April 25, 2016 at 10:15 pm EDT | by Chris Johnson
Trans advocate, others arrested in protest over N.C. law
National Center for Transgender Equality, gay news, Washington Blade

Executive Director of the National Center for Transgender Equality Mara Keisling (Washington Blade photo by Michael Key)

A leading transgender advocate was among those arrested Monday night at the state legislative building in North Carolina as a result of civil disobedience over the state’s anti-LGBT law.

Mara Keisling, executive director of the National Center for Transgender Equality, was detained after participating in a sit-in at the state legislative building in protest of House Bill 2, which bars cities from enacting pro-LGBT ordinances in the state and prohibits transgender people from using the public restroom in schools and government buildings consistent with their gender identity.

The sit-in was part of the “Moral Monday” movement led by the North Carolina NAACP, which conducts sit-ins on a regular basis while the legislature is in session. According to the National Center for Transgender Equality, Keisling and 17 others were arrested on charges of trespassing and were being at the time of this posting, although they were told they’d be out in “several hours.”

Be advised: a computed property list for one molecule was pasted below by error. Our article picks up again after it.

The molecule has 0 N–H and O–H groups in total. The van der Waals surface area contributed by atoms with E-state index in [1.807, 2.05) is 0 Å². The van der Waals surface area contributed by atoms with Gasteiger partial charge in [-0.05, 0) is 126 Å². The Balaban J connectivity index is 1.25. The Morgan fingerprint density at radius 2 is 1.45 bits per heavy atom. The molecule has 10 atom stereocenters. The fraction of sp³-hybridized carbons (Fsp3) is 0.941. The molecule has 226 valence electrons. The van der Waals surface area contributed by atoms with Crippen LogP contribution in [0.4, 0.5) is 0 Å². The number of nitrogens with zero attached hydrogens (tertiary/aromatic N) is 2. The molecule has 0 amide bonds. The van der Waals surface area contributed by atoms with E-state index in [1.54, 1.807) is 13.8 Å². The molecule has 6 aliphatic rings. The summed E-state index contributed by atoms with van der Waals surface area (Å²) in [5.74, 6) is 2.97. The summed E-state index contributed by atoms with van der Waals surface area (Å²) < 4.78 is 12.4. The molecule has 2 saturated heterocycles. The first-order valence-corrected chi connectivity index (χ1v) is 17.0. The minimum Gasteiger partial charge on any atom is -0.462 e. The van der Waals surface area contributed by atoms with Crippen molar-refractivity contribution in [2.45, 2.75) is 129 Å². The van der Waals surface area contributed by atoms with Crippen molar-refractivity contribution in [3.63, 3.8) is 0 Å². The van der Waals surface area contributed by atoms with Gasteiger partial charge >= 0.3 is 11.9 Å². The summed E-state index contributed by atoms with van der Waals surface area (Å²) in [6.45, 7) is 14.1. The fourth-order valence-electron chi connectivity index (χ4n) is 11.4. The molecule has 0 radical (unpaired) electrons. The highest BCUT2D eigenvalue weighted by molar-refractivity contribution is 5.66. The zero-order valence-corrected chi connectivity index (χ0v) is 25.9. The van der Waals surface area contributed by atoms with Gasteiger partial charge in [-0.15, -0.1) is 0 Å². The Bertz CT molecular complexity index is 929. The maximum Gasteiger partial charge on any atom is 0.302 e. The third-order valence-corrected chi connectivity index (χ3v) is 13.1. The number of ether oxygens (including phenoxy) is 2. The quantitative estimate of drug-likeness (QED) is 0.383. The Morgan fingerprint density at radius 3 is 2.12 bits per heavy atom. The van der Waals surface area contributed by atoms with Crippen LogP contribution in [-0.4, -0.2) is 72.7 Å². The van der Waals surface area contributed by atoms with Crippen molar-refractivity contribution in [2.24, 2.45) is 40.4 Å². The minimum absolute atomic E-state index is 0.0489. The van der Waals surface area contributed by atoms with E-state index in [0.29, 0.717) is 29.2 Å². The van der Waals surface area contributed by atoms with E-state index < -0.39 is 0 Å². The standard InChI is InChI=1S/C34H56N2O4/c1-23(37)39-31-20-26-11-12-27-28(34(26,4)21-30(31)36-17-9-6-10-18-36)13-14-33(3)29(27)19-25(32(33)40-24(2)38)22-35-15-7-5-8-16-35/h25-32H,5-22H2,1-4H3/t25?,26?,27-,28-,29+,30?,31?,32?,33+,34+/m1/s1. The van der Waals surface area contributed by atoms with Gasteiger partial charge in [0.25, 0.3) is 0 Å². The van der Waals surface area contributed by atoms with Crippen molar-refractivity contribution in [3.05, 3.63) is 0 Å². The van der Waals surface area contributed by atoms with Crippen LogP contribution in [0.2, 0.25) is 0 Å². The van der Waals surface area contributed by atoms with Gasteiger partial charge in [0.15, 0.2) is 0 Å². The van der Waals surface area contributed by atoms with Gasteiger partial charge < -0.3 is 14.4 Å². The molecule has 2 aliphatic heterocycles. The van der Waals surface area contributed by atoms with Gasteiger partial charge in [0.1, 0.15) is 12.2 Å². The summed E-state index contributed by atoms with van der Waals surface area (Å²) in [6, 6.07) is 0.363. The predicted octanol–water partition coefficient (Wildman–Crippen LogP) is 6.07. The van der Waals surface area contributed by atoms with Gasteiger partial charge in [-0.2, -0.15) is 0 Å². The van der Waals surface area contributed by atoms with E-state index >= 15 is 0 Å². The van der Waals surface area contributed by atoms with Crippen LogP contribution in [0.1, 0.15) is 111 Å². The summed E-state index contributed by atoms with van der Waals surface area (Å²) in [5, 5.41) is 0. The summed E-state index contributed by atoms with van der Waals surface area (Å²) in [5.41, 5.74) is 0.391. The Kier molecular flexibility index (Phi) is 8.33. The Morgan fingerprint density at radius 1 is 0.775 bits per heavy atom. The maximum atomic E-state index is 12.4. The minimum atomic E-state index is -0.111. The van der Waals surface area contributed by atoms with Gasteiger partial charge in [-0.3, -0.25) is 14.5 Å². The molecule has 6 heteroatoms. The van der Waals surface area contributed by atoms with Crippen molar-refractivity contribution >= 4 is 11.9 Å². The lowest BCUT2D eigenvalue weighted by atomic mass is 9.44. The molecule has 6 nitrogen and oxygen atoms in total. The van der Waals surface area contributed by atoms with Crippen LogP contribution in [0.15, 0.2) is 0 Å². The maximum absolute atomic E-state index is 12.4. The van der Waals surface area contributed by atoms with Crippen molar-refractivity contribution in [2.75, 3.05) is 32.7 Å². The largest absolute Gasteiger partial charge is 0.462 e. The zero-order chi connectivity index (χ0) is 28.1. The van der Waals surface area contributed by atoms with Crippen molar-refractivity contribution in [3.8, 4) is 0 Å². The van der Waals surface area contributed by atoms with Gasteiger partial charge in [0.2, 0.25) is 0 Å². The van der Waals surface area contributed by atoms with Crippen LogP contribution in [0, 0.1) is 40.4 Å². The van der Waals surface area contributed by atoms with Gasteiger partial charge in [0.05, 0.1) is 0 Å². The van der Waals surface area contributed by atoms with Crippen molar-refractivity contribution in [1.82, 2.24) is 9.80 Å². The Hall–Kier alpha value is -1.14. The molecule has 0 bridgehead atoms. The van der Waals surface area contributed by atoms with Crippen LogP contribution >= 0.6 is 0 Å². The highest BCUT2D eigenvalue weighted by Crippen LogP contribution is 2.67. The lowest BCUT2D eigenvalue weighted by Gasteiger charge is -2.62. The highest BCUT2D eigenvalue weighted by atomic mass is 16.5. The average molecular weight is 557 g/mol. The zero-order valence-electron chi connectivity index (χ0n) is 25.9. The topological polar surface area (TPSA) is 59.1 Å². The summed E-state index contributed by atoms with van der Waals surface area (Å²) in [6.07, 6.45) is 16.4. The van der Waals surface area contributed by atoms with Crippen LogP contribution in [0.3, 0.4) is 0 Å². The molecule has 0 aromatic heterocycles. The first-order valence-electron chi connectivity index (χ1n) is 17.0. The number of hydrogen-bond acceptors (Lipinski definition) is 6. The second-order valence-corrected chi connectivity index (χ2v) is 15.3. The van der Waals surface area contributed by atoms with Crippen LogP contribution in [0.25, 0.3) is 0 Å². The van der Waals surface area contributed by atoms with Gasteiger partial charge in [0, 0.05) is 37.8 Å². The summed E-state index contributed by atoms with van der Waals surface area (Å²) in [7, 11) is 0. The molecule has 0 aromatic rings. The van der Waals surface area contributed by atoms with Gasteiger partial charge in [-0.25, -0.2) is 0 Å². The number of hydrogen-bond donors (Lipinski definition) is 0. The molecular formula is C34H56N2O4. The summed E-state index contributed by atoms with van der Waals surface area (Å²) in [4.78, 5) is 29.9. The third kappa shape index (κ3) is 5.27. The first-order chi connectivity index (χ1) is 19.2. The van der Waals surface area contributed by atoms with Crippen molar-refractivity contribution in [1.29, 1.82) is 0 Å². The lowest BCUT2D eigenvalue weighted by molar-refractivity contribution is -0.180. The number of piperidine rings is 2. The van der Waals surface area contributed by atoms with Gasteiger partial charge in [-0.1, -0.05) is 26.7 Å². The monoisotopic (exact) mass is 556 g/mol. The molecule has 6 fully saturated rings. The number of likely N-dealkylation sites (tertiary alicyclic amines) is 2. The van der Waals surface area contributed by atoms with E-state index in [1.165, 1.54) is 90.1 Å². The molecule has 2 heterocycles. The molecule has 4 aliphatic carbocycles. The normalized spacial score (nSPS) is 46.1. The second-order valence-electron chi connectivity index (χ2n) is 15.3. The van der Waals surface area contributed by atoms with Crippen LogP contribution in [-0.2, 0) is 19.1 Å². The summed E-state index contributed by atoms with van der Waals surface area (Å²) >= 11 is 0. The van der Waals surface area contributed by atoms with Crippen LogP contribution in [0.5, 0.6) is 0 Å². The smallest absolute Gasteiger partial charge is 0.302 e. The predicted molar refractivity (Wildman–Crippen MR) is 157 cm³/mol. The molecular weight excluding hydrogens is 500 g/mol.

It wasn’t the first time Keisling participated in an act of civil disobedience that day. On her Facebook page, Keisling posted a photo indicating she used the women’s public restroom in the governor’s office, which she says was in violation of House Bill 2. According to a report in Buzzfeed, Keisling informed law enforcement officials she had used the facility against the law, but they declined to act action against her.

According to the News & Observer, there were a total of 54 arrests in the state capitol Monday as a result of civil disobedience over House Bill 2 — 18 in the afternoon; 36 after closing time.

Civil disobedience was but one act against House Bill 2 on the first day the legislature convened following a period of recess after the state enacted the anti-LGBT law. Other acts included the introduction of a bill to repeal the law and LGBT groups submitting a petition signed by 150,000 people against the law.

Despite these efforts, there’s no indication the Republican-controlled state legislature will act to repeal any or all of the anti-LGBT law. The first day of the legislative session came and went without action on the bill.

Chris Johnson is Chief Political & White House Reporter for the Washington Blade. Johnson is a member of the White House Correspondents' Association. Follow Chris

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